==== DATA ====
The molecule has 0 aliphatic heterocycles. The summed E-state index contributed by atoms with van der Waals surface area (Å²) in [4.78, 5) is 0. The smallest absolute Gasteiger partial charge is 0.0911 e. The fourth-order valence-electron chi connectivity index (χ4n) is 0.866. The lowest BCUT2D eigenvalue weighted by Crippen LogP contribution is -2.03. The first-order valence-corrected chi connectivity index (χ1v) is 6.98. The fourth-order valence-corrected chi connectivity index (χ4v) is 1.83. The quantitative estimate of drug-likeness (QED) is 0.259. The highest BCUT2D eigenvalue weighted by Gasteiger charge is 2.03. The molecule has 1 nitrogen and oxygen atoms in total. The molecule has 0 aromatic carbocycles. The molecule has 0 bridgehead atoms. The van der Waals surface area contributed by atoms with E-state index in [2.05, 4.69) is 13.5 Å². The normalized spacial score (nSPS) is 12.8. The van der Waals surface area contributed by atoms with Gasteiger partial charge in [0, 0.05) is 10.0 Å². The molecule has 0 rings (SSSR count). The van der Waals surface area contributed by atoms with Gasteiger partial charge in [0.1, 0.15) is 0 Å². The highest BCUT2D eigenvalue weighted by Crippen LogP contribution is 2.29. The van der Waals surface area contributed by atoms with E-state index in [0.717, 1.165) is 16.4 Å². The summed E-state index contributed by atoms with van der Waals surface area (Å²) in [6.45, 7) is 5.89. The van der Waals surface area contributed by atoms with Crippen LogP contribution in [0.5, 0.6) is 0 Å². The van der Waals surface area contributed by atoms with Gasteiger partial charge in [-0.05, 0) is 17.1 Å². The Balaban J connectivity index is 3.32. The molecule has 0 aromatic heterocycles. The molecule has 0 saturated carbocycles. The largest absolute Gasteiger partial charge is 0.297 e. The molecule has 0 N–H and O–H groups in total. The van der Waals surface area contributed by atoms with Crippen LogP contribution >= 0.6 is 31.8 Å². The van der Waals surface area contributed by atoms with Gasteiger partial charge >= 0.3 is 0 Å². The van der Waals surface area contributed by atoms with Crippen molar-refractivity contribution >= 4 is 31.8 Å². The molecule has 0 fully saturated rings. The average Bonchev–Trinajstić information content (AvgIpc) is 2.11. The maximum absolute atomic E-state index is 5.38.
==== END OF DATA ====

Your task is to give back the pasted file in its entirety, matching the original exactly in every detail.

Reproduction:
The molecule has 0 aliphatic heterocycles. The summed E-state index contributed by atoms with van der Waals surface area (Å²) in [4.78, 5) is 0. The smallest absolute Gasteiger partial charge is 0.0911 e. The fourth-order valence-electron chi connectivity index (χ4n) is 0.866. The lowest BCUT2D eigenvalue weighted by Crippen LogP contribution is -2.03. The first-order valence-corrected chi connectivity index (χ1v) is 6.98. The fourth-order valence-corrected chi connectivity index (χ4v) is 1.83. The quantitative estimate of drug-likeness (QED) is 0.259. The highest BCUT2D eigenvalue weighted by Gasteiger charge is 2.03. The molecule has 1 nitrogen and oxygen atoms in total. The molecule has 0 aromatic carbocycles. The molecule has 0 bridgehead atoms. The van der Waals surface area contributed by atoms with E-state index in [2.05, 4.69) is 13.5 Å². The normalized spacial score (nSPS) is 12.8. The van der Waals surface area contributed by atoms with Gasteiger partial charge in [0, 0.05) is 10.0 Å². The molecule has 0 rings (SSSR count). The van der Waals surface area contributed by atoms with Gasteiger partial charge in [0.1, 0.15) is 0 Å². The highest BCUT2D eigenvalue weighted by Crippen LogP contribution is 2.29. The van der Waals surface area contributed by atoms with E-state index in [0.717, 1.165) is 16.4 Å². The summed E-state index contributed by atoms with van der Waals surface area (Å²) in [6.45, 7) is 5.89. The van der Waals surface area contributed by atoms with Crippen LogP contribution in [0.5, 0.6) is 0 Å². The van der Waals surface area contributed by atoms with Gasteiger partial charge in [-0.05, 0) is 17.1 Å². The Balaban J connectivity index is 3.32. The molecule has 0 aromatic heterocycles. The molecule has 0 saturated carbocycles. The largest absolute Gasteiger partial charge is 0.297 e. The molecule has 0 N–H and O–H groups in total. The van der Waals surface area contributed by atoms with Crippen LogP contribution >= 0.6 is 31.8 Å². The van der Waals surface area contributed by atoms with Gasteiger partial charge >= 0.3 is 0 Å². The van der Waals surface area contributed by atoms with Crippen molar-refractivity contribution >= 4 is 31.8 Å². The molecule has 0 fully saturated rings. The average Bonchev–Trinajstić information content (AvgIpc) is 2.11. The maximum absolute atomic E-state index is 5.38.